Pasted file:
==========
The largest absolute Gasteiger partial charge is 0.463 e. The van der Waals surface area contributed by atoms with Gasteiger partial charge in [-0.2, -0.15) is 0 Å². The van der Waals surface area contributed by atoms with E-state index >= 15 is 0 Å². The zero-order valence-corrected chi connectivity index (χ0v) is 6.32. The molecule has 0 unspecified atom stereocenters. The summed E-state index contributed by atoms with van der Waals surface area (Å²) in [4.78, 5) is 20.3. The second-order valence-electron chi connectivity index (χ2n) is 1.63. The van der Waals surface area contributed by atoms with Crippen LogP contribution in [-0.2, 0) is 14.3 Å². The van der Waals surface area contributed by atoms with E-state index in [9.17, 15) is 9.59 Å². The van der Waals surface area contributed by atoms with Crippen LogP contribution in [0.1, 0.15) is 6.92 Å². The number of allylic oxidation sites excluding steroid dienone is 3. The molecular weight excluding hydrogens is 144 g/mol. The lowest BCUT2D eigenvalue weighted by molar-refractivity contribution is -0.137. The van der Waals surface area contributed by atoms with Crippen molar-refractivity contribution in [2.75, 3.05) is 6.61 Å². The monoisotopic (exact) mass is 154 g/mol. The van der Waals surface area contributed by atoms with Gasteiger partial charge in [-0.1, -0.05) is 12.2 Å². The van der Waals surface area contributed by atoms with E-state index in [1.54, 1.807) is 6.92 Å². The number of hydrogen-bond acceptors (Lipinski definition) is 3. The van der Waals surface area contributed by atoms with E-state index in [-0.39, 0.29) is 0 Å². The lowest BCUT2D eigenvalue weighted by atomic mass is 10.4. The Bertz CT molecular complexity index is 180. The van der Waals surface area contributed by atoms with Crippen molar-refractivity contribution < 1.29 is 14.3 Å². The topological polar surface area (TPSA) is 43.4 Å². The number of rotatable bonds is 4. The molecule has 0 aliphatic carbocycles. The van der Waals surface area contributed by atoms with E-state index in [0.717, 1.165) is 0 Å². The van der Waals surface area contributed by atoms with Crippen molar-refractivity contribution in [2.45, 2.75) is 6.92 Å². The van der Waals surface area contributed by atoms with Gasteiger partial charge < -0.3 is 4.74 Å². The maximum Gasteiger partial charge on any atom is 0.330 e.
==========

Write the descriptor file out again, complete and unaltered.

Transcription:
The largest absolute Gasteiger partial charge is 0.463 e. The van der Waals surface area contributed by atoms with Gasteiger partial charge in [-0.2, -0.15) is 0 Å². The van der Waals surface area contributed by atoms with E-state index >= 15 is 0 Å². The zero-order valence-corrected chi connectivity index (χ0v) is 6.32. The molecule has 0 unspecified atom stereocenters. The summed E-state index contributed by atoms with van der Waals surface area (Å²) in [4.78, 5) is 20.3. The second-order valence-electron chi connectivity index (χ2n) is 1.63. The van der Waals surface area contributed by atoms with Crippen LogP contribution in [-0.2, 0) is 14.3 Å². The van der Waals surface area contributed by atoms with E-state index in [9.17, 15) is 9.59 Å². The van der Waals surface area contributed by atoms with Crippen LogP contribution in [0.1, 0.15) is 6.92 Å². The number of allylic oxidation sites excluding steroid dienone is 3. The molecular weight excluding hydrogens is 144 g/mol. The lowest BCUT2D eigenvalue weighted by molar-refractivity contribution is -0.137. The van der Waals surface area contributed by atoms with Crippen molar-refractivity contribution in [2.75, 3.05) is 6.61 Å². The monoisotopic (exact) mass is 154 g/mol. The van der Waals surface area contributed by atoms with Gasteiger partial charge in [-0.1, -0.05) is 12.2 Å². The van der Waals surface area contributed by atoms with E-state index in [1.54, 1.807) is 6.92 Å². The number of hydrogen-bond acceptors (Lipinski definition) is 3. The van der Waals surface area contributed by atoms with E-state index in [-0.39, 0.29) is 0 Å². The lowest BCUT2D eigenvalue weighted by atomic mass is 10.4. The Bertz CT molecular complexity index is 180. The van der Waals surface area contributed by atoms with Crippen molar-refractivity contribution < 1.29 is 14.3 Å². The topological polar surface area (TPSA) is 43.4 Å². The number of rotatable bonds is 4. The molecule has 0 aliphatic carbocycles. The van der Waals surface area contributed by atoms with E-state index in [0.717, 1.165) is 0 Å². The van der Waals surface area contributed by atoms with Crippen molar-refractivity contribution in [2.45, 2.75) is 6.92 Å². The van der Waals surface area contributed by atoms with Gasteiger partial charge < -0.3 is 4.74 Å². The maximum Gasteiger partial charge on any atom is 0.330 e.